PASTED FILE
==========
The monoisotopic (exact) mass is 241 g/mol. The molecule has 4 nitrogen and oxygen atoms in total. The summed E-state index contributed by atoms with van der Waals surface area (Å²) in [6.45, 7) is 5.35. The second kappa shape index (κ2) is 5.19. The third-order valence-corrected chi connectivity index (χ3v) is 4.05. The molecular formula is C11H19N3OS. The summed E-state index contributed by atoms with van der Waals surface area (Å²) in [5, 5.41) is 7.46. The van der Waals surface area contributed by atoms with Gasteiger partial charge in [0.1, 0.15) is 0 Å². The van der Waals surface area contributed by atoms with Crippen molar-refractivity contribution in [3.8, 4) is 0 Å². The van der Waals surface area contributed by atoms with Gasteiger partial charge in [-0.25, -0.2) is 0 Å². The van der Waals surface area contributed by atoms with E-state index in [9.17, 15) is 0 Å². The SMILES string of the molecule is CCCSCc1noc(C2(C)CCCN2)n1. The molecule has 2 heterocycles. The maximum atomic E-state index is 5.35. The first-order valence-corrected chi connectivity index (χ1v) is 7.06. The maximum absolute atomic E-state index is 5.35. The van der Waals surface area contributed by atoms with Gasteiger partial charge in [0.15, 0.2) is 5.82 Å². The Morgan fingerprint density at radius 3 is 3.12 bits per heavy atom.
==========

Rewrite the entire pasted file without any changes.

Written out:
The monoisotopic (exact) mass is 241 g/mol. The molecule has 4 nitrogen and oxygen atoms in total. The summed E-state index contributed by atoms with van der Waals surface area (Å²) in [6.45, 7) is 5.35. The second kappa shape index (κ2) is 5.19. The third-order valence-corrected chi connectivity index (χ3v) is 4.05. The molecular formula is C11H19N3OS. The summed E-state index contributed by atoms with van der Waals surface area (Å²) in [5, 5.41) is 7.46. The van der Waals surface area contributed by atoms with Gasteiger partial charge in [0.1, 0.15) is 0 Å². The van der Waals surface area contributed by atoms with Crippen molar-refractivity contribution in [3.8, 4) is 0 Å². The van der Waals surface area contributed by atoms with Gasteiger partial charge in [-0.25, -0.2) is 0 Å². The van der Waals surface area contributed by atoms with E-state index in [9.17, 15) is 0 Å². The SMILES string of the molecule is CCCSCc1noc(C2(C)CCCN2)n1. The molecule has 2 heterocycles. The maximum atomic E-state index is 5.35. The first-order valence-corrected chi connectivity index (χ1v) is 7.06. The maximum absolute atomic E-state index is 5.35. The van der Waals surface area contributed by atoms with Gasteiger partial charge in [0.15, 0.2) is 5.82 Å². The Morgan fingerprint density at radius 3 is 3.12 bits per heavy atom.